bad ideas from interns: using your company’s email list to promote underage drinking

Check out this amusing email string from a bumbling but very enthusiastic JP Morgan summer intern.

The sequence of events:

1. He sends an all-staff email encouraging people to attend a happy hour that night, noting that the bar “is not strict on IDs so if you have a fake you will be fine. If you don’t have an ID… get one!”  (The underlining and bolding is his, not mine.)  He also notes that it’s “going to be wild.”

The email is marked High Importance.

2. Clearly having been reprimanded, 28 minutes later he sends a follow-up email, which says, “I realized this is not the place to use company time to talk about after work events.”  But don’t worry, because “I will be reaching you from my other email, after work hours from now on.”

3. About an hour later, there’s a third follow-up, this time asserting that the bar is in fact for those 21 and up only.

This is why it’s good to intern before you graduate, so you can get anything like this out of your system before you have a salary at stake.

{ 38 comments… read them below }

  1. Chris

    That was funny. The sad part is I could see some of our summer interns doing the same thing.

  2. Stephanie

    Oh I remember we had similar discussions at my internships…we just knew to keep it off the email distribution lists.

  3. rmd

    Ha! We had something like that (although not quite as egregious) on the ‘bulletin board’ email list at a previous employer. Someone posted an x-box for sale, and explained that it had lots of copied/ripped games on it set up so that you could play without buying any more games. A little while later, he sent a followup explaining that all the games were legitimate copies from friends. THIS IS NOT HELPING YOUR CASE, KID. WHEN YOU ARE IN A HOLE, STOP DIGGING.

  4. WomanRebellious

    My personal favorite is the last line of the update… “Not affiliated with InternParties, just trying to get everyone out and having fun.”

    This poor kid! But hey, what are other peoples’ mistakes for, if not to laugh at?

  5. Long Time Admin

    We used to go out after work all the time. If we had email back then, this would not have been at all unusual.

    1. Jenna

      At my job, we have a company sanctioned monthly happy hour that is set up via email distribution lists usually through the CEO herself. It’s great, we all love it since we all get along fabulously (small nonprofit). However, if one of the interns sent an organization-wide email about a “wild” party and advising that the bar is lax in following the drinking age laws so a fake ID is cool, there would be major repercussions. That’s completely different than grabbing a (legal) drink with co-workers after a long day at work.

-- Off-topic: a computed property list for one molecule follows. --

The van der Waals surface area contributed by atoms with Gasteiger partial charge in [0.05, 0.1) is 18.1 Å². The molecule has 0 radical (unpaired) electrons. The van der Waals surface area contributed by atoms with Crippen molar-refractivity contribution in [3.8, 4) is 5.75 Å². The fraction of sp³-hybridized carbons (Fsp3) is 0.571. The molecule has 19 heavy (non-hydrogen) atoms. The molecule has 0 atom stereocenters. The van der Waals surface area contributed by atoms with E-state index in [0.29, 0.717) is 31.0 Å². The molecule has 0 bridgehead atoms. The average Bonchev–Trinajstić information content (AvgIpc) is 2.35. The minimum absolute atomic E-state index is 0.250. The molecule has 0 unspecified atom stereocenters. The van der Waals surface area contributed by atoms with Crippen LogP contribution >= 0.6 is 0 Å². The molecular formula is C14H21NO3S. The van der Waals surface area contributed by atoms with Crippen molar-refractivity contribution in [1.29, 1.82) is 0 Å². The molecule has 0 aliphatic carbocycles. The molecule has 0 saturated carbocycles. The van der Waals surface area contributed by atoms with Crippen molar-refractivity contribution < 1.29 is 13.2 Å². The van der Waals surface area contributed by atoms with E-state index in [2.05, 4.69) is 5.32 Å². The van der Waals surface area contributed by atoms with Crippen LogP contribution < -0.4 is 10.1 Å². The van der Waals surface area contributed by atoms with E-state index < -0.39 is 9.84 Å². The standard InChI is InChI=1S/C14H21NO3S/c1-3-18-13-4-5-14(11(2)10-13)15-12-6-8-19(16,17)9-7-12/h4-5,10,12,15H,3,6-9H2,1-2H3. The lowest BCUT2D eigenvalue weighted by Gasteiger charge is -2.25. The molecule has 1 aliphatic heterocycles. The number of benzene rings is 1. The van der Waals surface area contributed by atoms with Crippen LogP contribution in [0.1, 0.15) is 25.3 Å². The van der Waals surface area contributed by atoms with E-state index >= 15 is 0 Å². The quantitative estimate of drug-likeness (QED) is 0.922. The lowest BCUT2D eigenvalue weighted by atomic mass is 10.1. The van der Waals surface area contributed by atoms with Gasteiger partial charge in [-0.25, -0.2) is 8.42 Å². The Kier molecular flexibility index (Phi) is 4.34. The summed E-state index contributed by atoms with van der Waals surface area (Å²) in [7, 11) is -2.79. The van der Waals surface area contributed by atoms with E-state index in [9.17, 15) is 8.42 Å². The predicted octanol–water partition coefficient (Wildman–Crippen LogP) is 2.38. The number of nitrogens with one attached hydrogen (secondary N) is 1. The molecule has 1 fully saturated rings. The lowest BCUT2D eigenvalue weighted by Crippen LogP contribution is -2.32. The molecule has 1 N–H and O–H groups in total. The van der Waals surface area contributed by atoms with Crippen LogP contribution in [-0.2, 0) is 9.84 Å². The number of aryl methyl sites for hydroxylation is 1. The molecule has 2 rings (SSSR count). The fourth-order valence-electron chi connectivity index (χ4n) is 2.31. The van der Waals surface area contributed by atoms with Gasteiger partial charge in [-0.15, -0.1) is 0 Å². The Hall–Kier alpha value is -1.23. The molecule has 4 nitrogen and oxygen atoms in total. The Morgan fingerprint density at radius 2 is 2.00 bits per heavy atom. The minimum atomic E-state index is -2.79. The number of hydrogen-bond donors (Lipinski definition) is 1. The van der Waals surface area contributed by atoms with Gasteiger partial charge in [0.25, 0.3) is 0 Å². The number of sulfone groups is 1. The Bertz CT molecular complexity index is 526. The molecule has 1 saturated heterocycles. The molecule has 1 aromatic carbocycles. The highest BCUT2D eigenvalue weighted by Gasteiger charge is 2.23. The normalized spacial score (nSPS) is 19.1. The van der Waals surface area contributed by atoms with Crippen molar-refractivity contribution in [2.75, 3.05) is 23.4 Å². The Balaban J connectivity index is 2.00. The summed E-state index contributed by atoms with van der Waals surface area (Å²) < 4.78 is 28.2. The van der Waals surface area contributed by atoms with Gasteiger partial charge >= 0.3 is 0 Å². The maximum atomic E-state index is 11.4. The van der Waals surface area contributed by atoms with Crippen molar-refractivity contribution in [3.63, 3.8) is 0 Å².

1. Long Time Admin

        Back in the day (a long, long time ago), several of us were working full time and still under age (21 then), and we drank a lot more than was good for us. Every one did, or so it seemed to us. Most places didn’t even check for identification, assuming that people who graduated from high school, drove cars, were supporting themselves and working 40 hours a week were adults. I eventually realized that if I couldn’t have fun without being drunk, then I wasn’t really having fun. And now, everyone my age takes medication and can’t have more than one drink, when we do drink.

        As others have said, this *is* the time in his life (the OP) when he’ll make stupid mistakes and learn from them.

  6. Jenna

    Oh, kid. At least you learned this as an intern, without having to explain a firing on your resume.

  7. dazed and confused

    I get the impression ya’ll think this is a very serious offense.

    1 – the kid wants to go out and have a few => what college kid doesn’t?

    2 – he decided to invite all his new friends => he’s neive to think his coworkers are interested, sad but true that most of us wouldn’t know fun if it slapped us in the face.

    3 – as far as we know, it’s a first offense

    So, what’s the big deal? Can’t he get away with a slap in the wrist?

    Am I just too forgiving?

    D&C

    1. Ask a Manager Post author

      The issue is the fake ID thing.

      I don’t think anyone’s implying it’s the most terrible thing that has ever happened, but it is a really entertaining display of zero common sense.

      1. Laura

        I agree with AAM. It’s one thing to use a mass email to invite people out for a happy hour. It’s an entirely different beast to call it ‘wild’ and promote an illegal activity, however minor you might think it is. It’s definitely zero common sense.

        1. dazed and confused

          Granted, it’s entertaining to watch someone stumble. But, why does every misstep have to damage your career? Common sense seems to dictate that this guy should be hammered for his mistake. It’s ridiculous.